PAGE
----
By Michelle Ye Hee Lee
“Seven out of 198 nations allow elective abortions after 20 weeks of pregnancy.” — statement of Trump administration policy, Oct. 2, 2017
The House approved a ban on 20-week abortions this week, and this dramatic statistic caught our attention.
This debate is about late-term abortions after 20 weeks, which is the midpoint of a woman’s pregnancy, and before the fetus typically is considered viable to live outside the womb. Currently, states can decide to ban abortions after a certain point in the pregnancy, usually 20 to 24 weeks.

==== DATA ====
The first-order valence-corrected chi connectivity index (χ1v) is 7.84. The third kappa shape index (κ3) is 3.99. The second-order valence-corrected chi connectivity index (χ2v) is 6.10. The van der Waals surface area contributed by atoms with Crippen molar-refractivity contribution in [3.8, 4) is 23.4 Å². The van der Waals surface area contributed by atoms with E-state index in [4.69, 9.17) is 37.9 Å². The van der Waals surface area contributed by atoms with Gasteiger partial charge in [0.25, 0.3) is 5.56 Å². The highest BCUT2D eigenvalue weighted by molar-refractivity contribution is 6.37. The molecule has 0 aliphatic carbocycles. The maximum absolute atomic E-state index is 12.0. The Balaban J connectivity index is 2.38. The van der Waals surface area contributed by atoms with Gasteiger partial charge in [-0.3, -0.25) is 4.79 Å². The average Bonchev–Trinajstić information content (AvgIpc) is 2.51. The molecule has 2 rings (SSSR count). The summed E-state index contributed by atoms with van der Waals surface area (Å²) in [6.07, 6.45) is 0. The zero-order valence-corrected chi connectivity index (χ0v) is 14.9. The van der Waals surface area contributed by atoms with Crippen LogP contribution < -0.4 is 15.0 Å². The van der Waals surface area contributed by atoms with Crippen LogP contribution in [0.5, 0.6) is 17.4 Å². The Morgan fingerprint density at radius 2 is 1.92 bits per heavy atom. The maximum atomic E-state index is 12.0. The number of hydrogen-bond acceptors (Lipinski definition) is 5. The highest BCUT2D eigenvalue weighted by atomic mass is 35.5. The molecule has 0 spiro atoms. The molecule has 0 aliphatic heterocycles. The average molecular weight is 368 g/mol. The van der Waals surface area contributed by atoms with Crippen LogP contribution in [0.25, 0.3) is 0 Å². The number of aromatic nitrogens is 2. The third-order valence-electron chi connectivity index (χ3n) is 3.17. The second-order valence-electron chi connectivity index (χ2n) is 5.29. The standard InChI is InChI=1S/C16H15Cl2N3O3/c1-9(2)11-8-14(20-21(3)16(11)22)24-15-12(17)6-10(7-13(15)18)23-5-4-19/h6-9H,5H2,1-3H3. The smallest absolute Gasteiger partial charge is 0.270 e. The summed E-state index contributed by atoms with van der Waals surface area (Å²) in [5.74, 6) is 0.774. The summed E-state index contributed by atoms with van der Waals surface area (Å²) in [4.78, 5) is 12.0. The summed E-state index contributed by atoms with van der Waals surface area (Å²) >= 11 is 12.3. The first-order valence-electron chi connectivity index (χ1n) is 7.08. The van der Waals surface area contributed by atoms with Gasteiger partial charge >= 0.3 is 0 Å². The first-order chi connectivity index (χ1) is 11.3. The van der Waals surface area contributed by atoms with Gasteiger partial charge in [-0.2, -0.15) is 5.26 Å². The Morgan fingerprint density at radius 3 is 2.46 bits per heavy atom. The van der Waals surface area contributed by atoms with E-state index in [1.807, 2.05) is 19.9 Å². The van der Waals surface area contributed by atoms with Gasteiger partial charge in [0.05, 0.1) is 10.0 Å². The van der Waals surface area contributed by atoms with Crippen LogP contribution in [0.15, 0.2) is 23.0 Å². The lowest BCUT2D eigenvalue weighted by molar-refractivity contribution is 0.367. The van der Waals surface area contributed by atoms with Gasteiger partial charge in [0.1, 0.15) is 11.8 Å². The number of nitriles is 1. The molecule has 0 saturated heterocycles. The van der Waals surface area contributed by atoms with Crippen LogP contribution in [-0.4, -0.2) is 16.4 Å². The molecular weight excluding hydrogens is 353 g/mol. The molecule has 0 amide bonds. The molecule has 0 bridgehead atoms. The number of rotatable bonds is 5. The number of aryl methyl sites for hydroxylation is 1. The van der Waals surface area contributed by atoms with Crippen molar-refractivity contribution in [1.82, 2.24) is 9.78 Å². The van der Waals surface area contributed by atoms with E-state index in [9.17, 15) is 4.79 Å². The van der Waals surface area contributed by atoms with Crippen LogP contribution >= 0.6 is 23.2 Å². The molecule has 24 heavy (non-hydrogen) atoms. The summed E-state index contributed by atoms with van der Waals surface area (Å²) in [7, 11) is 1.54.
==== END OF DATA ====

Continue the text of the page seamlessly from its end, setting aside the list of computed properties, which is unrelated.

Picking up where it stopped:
This one seemed a bit surprising, so we looked into it. And it turned out, it’s backed by data.
The source of this claim is a 2014 report by the Charlotte Lozier Institute, which opposes abortion rights. It’s the most updated version of this report.
The group analyzed abortion laws in 198 countries and other independent or “semiautonomous” regions with more than 1 million residents.
This statistic seemed dubious at first, because it seemed extreme for just seven countries out of 198 to allow elective abortions after 20 weeks of pregnancy. But upon further digging, the data back up the claim. … We award the elusive Geppetto Checkmark when a factoid surprisingly turns out to be true, as in this case.
Continue reading at The Washington Post